If you start back at a business or product need, you first have to sketch out how you're going to structure your solution before you can start annotating the data. For instance, you might need to decide whether to do sentence classification, or tag spans of text, or recognize structured relations. You need to figure out how to select which texts to annotate, or which parts. Maybe your documents are long, and it's efficient to annotate only the start of the document. Maybe the information is rare, and a lot of effort should go into getting the right filtering process before you annotate your text.

These types of considerations are really basic -- they arise on every new thing you do. You can develop better or worse intuitions, but in the end you have to make a bunch of decisions, and making them blindly is really inefficient.

Prodigy addresses this by letting a single developer quickly iterate on trying out different ideas. You can filter the stream of examples however you like, plug together the components in different ways, and build complicated pipelines. You might start by selecting examples for entity annotation by keyword, but then decide your keywords suck, so you build a text classifier to select the examples. Then you might apply a sentence-based classifier to all examples of a given entity type, to identify the presence of some relation. This pipeline of three models is very quick to build once you know you need to build it --- and Prodigy helps you figure out whether an approach is working within a couple of hours.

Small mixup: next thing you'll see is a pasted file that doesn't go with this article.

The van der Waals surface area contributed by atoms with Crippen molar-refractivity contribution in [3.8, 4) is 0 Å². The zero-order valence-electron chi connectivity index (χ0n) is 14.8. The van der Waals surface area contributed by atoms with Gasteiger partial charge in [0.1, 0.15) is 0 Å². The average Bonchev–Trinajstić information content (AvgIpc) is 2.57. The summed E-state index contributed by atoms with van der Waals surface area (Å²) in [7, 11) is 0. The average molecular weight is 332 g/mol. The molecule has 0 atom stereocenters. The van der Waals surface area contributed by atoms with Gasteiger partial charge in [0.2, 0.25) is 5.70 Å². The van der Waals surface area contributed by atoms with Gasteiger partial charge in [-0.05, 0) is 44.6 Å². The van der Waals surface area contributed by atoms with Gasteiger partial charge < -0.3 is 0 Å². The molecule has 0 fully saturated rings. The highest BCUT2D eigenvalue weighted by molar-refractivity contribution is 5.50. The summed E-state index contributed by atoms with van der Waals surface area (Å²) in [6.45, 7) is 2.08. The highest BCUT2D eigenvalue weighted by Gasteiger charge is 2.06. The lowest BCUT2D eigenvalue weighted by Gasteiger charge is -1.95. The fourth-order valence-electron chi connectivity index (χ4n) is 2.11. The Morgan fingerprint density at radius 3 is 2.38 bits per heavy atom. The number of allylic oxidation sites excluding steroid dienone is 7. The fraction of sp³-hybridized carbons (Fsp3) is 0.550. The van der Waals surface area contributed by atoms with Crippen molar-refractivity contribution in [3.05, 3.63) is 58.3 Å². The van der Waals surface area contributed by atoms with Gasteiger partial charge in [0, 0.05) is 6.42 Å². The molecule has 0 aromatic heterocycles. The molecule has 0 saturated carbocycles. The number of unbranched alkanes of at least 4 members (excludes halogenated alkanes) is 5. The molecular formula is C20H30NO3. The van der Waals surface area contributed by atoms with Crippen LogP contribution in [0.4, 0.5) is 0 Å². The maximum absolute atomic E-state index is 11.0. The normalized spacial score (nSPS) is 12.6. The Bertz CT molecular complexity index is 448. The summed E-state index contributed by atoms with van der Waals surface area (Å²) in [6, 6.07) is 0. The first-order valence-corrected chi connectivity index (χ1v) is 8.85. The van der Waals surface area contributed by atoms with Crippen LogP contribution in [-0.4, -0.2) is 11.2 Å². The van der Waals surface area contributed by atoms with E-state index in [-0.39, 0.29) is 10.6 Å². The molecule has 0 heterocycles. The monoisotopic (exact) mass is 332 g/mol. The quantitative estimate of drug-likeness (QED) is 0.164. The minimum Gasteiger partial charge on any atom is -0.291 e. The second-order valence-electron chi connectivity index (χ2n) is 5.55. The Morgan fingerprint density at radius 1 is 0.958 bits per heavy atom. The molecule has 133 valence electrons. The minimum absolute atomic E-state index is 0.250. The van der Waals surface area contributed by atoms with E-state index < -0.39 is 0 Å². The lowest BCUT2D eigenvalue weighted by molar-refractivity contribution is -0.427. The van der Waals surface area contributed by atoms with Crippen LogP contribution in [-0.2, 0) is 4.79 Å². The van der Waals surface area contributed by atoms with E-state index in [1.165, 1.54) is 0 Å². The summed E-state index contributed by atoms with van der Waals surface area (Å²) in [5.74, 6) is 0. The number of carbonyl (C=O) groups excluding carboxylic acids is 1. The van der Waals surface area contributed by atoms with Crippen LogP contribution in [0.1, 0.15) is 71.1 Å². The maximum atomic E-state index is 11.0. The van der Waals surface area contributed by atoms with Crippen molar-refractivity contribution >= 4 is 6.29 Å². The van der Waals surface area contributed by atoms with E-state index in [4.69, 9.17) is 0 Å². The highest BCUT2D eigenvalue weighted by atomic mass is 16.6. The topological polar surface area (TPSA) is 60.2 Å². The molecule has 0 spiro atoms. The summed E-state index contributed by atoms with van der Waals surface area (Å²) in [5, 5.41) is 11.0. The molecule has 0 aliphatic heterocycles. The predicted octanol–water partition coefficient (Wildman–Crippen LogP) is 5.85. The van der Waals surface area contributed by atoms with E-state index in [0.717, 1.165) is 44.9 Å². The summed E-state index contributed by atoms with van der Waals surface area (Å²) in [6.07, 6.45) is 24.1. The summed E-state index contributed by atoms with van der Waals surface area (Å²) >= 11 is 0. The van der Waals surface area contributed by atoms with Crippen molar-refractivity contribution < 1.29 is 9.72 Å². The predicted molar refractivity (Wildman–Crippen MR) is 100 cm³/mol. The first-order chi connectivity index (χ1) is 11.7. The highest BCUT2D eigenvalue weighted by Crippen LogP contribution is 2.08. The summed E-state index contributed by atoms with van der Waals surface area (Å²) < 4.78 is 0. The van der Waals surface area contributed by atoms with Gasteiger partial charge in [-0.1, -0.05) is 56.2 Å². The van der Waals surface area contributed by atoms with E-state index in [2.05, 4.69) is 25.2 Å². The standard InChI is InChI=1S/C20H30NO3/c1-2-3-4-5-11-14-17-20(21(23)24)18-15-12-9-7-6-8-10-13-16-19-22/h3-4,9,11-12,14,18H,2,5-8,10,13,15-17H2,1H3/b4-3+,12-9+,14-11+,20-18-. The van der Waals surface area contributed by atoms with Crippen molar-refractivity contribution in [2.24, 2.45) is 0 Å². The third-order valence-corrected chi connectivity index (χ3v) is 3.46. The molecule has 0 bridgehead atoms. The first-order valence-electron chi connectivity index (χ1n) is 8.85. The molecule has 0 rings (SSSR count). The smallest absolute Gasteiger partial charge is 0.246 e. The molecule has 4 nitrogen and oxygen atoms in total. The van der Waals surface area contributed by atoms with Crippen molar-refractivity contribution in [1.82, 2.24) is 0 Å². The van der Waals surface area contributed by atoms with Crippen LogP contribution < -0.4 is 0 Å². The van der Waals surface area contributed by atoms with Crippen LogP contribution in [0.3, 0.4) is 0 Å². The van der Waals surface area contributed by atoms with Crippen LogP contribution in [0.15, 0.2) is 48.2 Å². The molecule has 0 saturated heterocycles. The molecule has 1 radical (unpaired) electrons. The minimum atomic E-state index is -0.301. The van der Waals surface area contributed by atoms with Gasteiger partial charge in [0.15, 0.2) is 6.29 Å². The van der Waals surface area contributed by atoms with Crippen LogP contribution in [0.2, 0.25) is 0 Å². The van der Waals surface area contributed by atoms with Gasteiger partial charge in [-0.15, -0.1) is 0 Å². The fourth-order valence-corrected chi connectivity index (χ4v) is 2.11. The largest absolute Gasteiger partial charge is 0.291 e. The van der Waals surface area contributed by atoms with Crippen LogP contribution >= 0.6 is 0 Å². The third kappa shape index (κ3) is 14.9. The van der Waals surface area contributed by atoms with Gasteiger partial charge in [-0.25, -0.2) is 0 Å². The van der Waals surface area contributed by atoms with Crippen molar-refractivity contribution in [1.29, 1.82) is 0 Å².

We could have given developers all of these pieces as REST endpoints...But that would give you a really miserable workflow. If what we're trying to give you is a bunch of functions you can compose in different ways, we should just let you program.

In short, we think the big problems with ML/data science/AI are that the technologies are so unpredictable. If you're at a point where you know exactly the inputs and outputs of all your models, and you just need to 10x your data set, you've really almost won already --- you're at the happy state of knowing you can turn $ into %. That's a great problem to have, because it's not the big problem. The big problem is the unpredictability.